Baseline study of Media-CSO engagements on Maternal and Child Health Issues (a study of CSO-media practise in Lagos, Abuja, Kaduna and Jigawa)

Baseline study of Media-CSO engagements on Maternal and Child Health Issues (a study of CSO-media practise in Lagos, Abuja, Kaduna and Jigawa)

This baseline study is part of an activity under the project: "Bridging the Gap: Media, Community-CSOs Collaboration for Accountability and Demand for Quality Maternal Health Services in Nigeria". The project which is being implemented in Lagos, JigawaKaduna and Abuja falls under the objective of “strengthening communications and collaboration between media, community leaders, health workers and CSOs working on maternal health accountability to demand improved maternal health services and increase stakeholders' awareness”.

In a bid to achieve the set objective, it was imperative to understand existing relationship between the media and civil society organisations in the states. A good understanding of the relationship between the two parties is believed to be indispensable in the implementation of an appropriate intervention targeted at both the media and CSOs in order to stimulate joint efforts aimed at demanding maternal health accountability from the Nigerian government.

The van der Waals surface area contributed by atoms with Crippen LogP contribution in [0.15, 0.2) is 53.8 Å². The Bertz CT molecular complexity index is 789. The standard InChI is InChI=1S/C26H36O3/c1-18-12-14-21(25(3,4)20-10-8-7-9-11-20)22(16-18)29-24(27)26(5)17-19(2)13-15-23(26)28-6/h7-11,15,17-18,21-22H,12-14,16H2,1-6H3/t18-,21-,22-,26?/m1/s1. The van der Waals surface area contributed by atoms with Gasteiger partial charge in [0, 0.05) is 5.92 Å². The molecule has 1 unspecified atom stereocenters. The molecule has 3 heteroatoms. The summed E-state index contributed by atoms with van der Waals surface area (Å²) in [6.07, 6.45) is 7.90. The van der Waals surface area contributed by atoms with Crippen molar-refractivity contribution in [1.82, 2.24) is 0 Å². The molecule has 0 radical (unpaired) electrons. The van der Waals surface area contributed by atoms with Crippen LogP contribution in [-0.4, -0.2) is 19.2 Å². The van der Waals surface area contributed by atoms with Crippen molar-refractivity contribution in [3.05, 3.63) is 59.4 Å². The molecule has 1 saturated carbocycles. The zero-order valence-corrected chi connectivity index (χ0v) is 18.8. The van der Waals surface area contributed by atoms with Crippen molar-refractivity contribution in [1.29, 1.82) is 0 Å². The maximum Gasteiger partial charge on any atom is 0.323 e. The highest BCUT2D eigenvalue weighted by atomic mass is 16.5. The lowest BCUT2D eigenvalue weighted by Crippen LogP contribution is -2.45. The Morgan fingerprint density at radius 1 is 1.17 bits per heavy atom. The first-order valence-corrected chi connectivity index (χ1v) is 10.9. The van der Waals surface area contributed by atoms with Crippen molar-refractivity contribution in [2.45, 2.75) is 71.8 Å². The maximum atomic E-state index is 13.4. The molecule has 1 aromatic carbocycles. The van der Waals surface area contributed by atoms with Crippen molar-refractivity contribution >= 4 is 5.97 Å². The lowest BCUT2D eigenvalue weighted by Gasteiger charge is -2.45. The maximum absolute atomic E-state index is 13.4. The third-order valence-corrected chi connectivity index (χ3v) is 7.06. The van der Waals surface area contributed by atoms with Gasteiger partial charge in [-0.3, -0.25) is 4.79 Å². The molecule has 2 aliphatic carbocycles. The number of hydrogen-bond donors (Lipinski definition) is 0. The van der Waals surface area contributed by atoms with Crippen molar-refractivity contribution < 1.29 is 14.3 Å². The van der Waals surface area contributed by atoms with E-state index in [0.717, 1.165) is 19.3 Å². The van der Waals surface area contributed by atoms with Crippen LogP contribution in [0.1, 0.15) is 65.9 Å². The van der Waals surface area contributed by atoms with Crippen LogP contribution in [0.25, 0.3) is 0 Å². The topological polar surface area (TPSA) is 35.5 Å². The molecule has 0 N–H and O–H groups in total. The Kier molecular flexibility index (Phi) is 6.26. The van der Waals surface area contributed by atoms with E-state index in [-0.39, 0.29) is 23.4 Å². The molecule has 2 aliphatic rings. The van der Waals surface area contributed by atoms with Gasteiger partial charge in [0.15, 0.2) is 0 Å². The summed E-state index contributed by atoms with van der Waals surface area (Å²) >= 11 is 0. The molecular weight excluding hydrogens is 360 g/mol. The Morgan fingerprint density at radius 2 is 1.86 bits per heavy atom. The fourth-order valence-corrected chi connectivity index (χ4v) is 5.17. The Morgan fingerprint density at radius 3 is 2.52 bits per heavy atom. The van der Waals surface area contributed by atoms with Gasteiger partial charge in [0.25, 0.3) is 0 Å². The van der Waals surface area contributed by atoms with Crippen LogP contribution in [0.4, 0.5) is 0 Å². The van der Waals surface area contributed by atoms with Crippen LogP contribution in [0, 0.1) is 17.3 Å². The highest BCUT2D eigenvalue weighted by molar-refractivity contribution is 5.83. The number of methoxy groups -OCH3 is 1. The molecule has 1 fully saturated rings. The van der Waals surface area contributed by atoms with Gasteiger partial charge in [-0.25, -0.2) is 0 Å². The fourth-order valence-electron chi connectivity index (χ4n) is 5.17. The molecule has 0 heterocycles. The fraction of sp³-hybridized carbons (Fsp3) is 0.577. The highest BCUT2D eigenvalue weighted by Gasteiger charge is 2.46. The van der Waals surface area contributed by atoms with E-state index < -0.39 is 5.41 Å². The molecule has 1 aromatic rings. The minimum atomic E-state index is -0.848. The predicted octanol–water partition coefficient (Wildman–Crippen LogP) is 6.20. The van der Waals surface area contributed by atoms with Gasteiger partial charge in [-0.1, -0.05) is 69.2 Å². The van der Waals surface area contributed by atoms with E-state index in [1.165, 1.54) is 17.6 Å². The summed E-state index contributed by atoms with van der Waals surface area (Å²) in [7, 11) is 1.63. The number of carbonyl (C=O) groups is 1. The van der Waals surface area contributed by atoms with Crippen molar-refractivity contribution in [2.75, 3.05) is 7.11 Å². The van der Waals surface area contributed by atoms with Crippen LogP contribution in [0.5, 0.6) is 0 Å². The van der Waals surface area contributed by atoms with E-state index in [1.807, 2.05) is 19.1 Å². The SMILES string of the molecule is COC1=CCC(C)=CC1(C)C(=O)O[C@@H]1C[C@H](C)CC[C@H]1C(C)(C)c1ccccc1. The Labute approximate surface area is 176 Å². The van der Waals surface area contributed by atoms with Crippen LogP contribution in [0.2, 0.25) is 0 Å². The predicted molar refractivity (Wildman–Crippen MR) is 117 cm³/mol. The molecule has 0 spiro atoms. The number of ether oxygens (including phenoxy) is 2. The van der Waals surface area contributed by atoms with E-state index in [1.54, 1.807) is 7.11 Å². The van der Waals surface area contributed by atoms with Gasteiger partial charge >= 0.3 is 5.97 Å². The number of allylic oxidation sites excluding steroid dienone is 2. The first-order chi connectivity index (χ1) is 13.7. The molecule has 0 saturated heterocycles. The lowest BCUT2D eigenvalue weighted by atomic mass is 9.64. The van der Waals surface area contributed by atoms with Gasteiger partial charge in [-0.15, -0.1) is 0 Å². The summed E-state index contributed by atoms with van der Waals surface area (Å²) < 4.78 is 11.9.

The study data was collected with two sets of self-administered questionnaires administered among CSOs and health journalists accordingly. A total of 43 health journalists and 14 CSOs representatives were purposely selected to participate in the exploratory study aimed at throwing more light into media - CSO collaboration in Nigeria. The data from the respondents were then analysed and presented with frequency tables, percentages and charts generated by Microsoft Excel software. Using purposive sampling technique was essential in order to ensure recruitment of only qualified respondents who have experience working with either group.

The researchers found out that there was a high level of mistrust and dissatisfaction in the manner the media and the CSOs have been interacting. The CSOs perceived the media as highly commercialized. About 67% of CSO leaders surveyed reported high demand for money and 50% reported inadequate results after media engagement, as prominent challenges faced while working with the media. The media on the other hand accused the CSOs of non-availability for interviews, delayed responses, inadequate resource support, and reluctance to bear attribution, amongst other challenges.

This study reveals cross-beat reporting by the journalists as about 60% of health reporters in radio and television report general beat while 57% correspondents report health for their media. More so, 43% of specialized health reporters combine health reporting with other issues like science, environment, technology, education, women and children.

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Thursday, September 8, 2016